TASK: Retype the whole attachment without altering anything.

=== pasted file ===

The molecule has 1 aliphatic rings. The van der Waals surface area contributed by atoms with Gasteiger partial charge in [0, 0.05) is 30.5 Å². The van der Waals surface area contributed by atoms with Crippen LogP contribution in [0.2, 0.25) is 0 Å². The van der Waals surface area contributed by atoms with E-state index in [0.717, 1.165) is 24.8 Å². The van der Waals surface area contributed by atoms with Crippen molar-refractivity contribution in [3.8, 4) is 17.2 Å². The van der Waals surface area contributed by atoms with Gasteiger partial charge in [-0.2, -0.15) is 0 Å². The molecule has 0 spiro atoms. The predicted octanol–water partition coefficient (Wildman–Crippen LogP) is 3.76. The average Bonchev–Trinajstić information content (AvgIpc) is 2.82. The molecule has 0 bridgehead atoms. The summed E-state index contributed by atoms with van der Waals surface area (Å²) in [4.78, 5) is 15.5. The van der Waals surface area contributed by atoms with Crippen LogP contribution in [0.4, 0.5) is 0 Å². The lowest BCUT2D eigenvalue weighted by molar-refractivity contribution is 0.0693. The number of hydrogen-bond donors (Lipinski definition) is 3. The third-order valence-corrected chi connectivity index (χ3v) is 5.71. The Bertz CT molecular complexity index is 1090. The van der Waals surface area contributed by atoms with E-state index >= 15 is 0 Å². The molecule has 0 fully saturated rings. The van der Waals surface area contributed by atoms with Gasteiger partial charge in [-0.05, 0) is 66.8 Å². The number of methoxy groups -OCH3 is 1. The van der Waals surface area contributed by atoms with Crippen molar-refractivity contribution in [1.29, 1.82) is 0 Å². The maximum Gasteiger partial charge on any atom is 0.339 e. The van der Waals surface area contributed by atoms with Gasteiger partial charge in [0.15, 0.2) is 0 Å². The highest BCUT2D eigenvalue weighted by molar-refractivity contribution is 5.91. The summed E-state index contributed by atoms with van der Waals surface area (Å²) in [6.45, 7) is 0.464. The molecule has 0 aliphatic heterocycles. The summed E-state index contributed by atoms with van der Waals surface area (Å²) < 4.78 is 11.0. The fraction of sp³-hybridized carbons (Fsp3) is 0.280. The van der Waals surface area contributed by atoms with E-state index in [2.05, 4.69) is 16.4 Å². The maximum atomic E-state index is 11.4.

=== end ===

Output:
The molecule has 1 aliphatic rings. The van der Waals surface area contributed by atoms with Gasteiger partial charge in [0, 0.05) is 30.5 Å². The van der Waals surface area contributed by atoms with Crippen LogP contribution in [0.2, 0.25) is 0 Å². The van der Waals surface area contributed by atoms with E-state index in [0.717, 1.165) is 24.8 Å². The van der Waals surface area contributed by atoms with Crippen molar-refractivity contribution in [3.8, 4) is 17.2 Å². The van der Waals surface area contributed by atoms with Gasteiger partial charge in [-0.2, -0.15) is 0 Å². The molecule has 0 spiro atoms. The predicted octanol–water partition coefficient (Wildman–Crippen LogP) is 3.76. The average Bonchev–Trinajstić information content (AvgIpc) is 2.82. The molecule has 0 bridgehead atoms. The summed E-state index contributed by atoms with van der Waals surface area (Å²) in [4.78, 5) is 15.5. The van der Waals surface area contributed by atoms with Crippen LogP contribution in [0.4, 0.5) is 0 Å². The lowest BCUT2D eigenvalue weighted by molar-refractivity contribution is 0.0693. The number of hydrogen-bond donors (Lipinski definition) is 3. The third-order valence-corrected chi connectivity index (χ3v) is 5.71. The Bertz CT molecular complexity index is 1090. The van der Waals surface area contributed by atoms with E-state index >= 15 is 0 Å². The molecule has 0 fully saturated rings. The van der Waals surface area contributed by atoms with Gasteiger partial charge in [-0.05, 0) is 66.8 Å². The number of methoxy groups -OCH3 is 1. The van der Waals surface area contributed by atoms with Crippen molar-refractivity contribution in [1.29, 1.82) is 0 Å². The maximum Gasteiger partial charge on any atom is 0.339 e. The van der Waals surface area contributed by atoms with Gasteiger partial charge in [0.15, 0.2) is 0 Å². The highest BCUT2D eigenvalue weighted by molar-refractivity contribution is 5.91. The summed E-state index contributed by atoms with van der Waals surface area (Å²) in [6.45, 7) is 0.464. The molecule has 0 aliphatic heterocycles. The summed E-state index contributed by atoms with van der Waals surface area (Å²) < 4.78 is 11.0. The fraction of sp³-hybridized carbons (Fsp3) is 0.280. The van der Waals surface area contributed by atoms with E-state index in [2.05, 4.69) is 16.4 Å². The maximum atomic E-state index is 11.4.